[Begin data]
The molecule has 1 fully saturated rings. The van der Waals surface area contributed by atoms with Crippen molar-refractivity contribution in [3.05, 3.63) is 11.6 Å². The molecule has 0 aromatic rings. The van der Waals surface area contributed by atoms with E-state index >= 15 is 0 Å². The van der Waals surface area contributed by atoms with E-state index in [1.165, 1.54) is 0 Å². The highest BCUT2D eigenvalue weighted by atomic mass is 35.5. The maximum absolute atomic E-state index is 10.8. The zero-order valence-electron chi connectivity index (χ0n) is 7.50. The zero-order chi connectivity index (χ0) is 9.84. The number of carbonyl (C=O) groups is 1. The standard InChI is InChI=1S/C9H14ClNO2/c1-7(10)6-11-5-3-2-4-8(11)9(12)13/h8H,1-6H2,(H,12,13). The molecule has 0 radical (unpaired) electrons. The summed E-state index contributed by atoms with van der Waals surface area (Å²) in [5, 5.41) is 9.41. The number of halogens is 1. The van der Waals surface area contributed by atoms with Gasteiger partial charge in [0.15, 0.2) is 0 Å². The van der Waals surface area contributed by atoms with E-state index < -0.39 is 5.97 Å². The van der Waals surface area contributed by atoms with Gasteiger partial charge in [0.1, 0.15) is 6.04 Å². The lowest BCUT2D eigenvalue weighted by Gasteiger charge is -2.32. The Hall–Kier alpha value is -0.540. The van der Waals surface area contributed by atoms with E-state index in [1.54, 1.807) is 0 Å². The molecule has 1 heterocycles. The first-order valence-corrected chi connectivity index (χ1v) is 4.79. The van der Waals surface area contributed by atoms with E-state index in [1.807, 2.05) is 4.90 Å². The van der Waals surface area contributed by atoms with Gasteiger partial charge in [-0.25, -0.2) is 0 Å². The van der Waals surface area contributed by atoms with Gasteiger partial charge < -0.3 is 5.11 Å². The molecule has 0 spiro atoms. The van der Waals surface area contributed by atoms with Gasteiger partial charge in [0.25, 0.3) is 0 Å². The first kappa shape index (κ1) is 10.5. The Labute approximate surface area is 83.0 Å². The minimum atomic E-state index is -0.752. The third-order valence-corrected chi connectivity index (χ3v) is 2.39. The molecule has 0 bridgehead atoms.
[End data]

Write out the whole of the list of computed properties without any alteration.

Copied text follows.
The molecule has 1 fully saturated rings. The van der Waals surface area contributed by atoms with Crippen molar-refractivity contribution in [3.05, 3.63) is 11.6 Å². The molecule has 0 aromatic rings. The van der Waals surface area contributed by atoms with E-state index >= 15 is 0 Å². The van der Waals surface area contributed by atoms with E-state index in [1.165, 1.54) is 0 Å². The highest BCUT2D eigenvalue weighted by atomic mass is 35.5. The maximum absolute atomic E-state index is 10.8. The zero-order valence-electron chi connectivity index (χ0n) is 7.50. The zero-order chi connectivity index (χ0) is 9.84. The number of carbonyl (C=O) groups is 1. The standard InChI is InChI=1S/C9H14ClNO2/c1-7(10)6-11-5-3-2-4-8(11)9(12)13/h8H,1-6H2,(H,12,13). The molecule has 0 radical (unpaired) electrons. The summed E-state index contributed by atoms with van der Waals surface area (Å²) in [5, 5.41) is 9.41. The number of halogens is 1. The van der Waals surface area contributed by atoms with Gasteiger partial charge in [0.15, 0.2) is 0 Å². The van der Waals surface area contributed by atoms with E-state index < -0.39 is 5.97 Å². The van der Waals surface area contributed by atoms with Gasteiger partial charge in [0.1, 0.15) is 6.04 Å². The lowest BCUT2D eigenvalue weighted by Gasteiger charge is -2.32. The Hall–Kier alpha value is -0.540. The van der Waals surface area contributed by atoms with E-state index in [1.54, 1.807) is 0 Å². The molecule has 1 heterocycles. The first-order valence-corrected chi connectivity index (χ1v) is 4.79. The van der Waals surface area contributed by atoms with E-state index in [1.807, 2.05) is 4.90 Å². The van der Waals surface area contributed by atoms with Gasteiger partial charge in [-0.25, -0.2) is 0 Å². The van der Waals surface area contributed by atoms with Gasteiger partial charge < -0.3 is 5.11 Å². The molecule has 0 spiro atoms. The van der Waals surface area contributed by atoms with Gasteiger partial charge in [0.25, 0.3) is 0 Å². The first kappa shape index (κ1) is 10.5. The Labute approximate surface area is 83.0 Å². The minimum atomic E-state index is -0.752. The third-order valence-corrected chi connectivity index (χ3v) is 2.39. The molecule has 0 bridgehead atoms.